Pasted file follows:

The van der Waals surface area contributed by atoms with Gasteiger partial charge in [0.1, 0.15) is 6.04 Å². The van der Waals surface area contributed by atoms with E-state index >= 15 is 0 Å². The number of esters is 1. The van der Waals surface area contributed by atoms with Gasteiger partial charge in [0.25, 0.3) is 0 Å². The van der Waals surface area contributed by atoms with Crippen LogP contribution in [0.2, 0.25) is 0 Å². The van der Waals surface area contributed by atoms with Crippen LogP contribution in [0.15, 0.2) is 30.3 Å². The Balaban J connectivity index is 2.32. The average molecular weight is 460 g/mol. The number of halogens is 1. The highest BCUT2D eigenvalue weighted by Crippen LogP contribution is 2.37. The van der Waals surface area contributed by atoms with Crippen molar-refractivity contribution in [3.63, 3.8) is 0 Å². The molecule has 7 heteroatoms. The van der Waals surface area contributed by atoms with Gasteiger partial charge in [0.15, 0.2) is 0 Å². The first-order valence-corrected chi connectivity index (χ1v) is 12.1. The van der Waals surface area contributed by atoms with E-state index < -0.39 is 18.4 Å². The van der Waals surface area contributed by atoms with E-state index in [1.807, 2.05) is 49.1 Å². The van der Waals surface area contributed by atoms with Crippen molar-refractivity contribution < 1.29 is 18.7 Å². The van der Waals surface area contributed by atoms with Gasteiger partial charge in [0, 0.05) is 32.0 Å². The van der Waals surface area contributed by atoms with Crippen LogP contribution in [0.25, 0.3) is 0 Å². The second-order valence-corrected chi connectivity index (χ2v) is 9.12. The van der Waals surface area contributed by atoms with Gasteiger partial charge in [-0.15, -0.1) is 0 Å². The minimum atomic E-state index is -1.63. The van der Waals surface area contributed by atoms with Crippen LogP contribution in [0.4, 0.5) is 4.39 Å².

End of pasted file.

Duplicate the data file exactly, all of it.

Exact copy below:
The van der Waals surface area contributed by atoms with Gasteiger partial charge in [0.1, 0.15) is 6.04 Å². The van der Waals surface area contributed by atoms with E-state index >= 15 is 0 Å². The number of esters is 1. The van der Waals surface area contributed by atoms with Gasteiger partial charge in [0.25, 0.3) is 0 Å². The van der Waals surface area contributed by atoms with Crippen LogP contribution in [0.2, 0.25) is 0 Å². The van der Waals surface area contributed by atoms with Crippen LogP contribution in [0.15, 0.2) is 30.3 Å². The Balaban J connectivity index is 2.32. The average molecular weight is 460 g/mol. The number of halogens is 1. The highest BCUT2D eigenvalue weighted by Crippen LogP contribution is 2.37. The van der Waals surface area contributed by atoms with Crippen molar-refractivity contribution in [3.63, 3.8) is 0 Å². The molecule has 7 heteroatoms. The van der Waals surface area contributed by atoms with Gasteiger partial charge in [0.15, 0.2) is 0 Å². The first-order valence-corrected chi connectivity index (χ1v) is 12.1. The van der Waals surface area contributed by atoms with E-state index < -0.39 is 18.4 Å². The van der Waals surface area contributed by atoms with E-state index in [1.807, 2.05) is 49.1 Å². The van der Waals surface area contributed by atoms with Crippen molar-refractivity contribution < 1.29 is 18.7 Å². The van der Waals surface area contributed by atoms with Gasteiger partial charge in [0, 0.05) is 32.0 Å². The van der Waals surface area contributed by atoms with Crippen LogP contribution in [0.25, 0.3) is 0 Å². The second-order valence-corrected chi connectivity index (χ2v) is 9.12. The van der Waals surface area contributed by atoms with Gasteiger partial charge in [-0.15, -0.1) is 0 Å². The minimum atomic E-state index is -1.63. The van der Waals surface area contributed by atoms with Crippen LogP contribution in [0.4, 0.5) is 4.39 Å².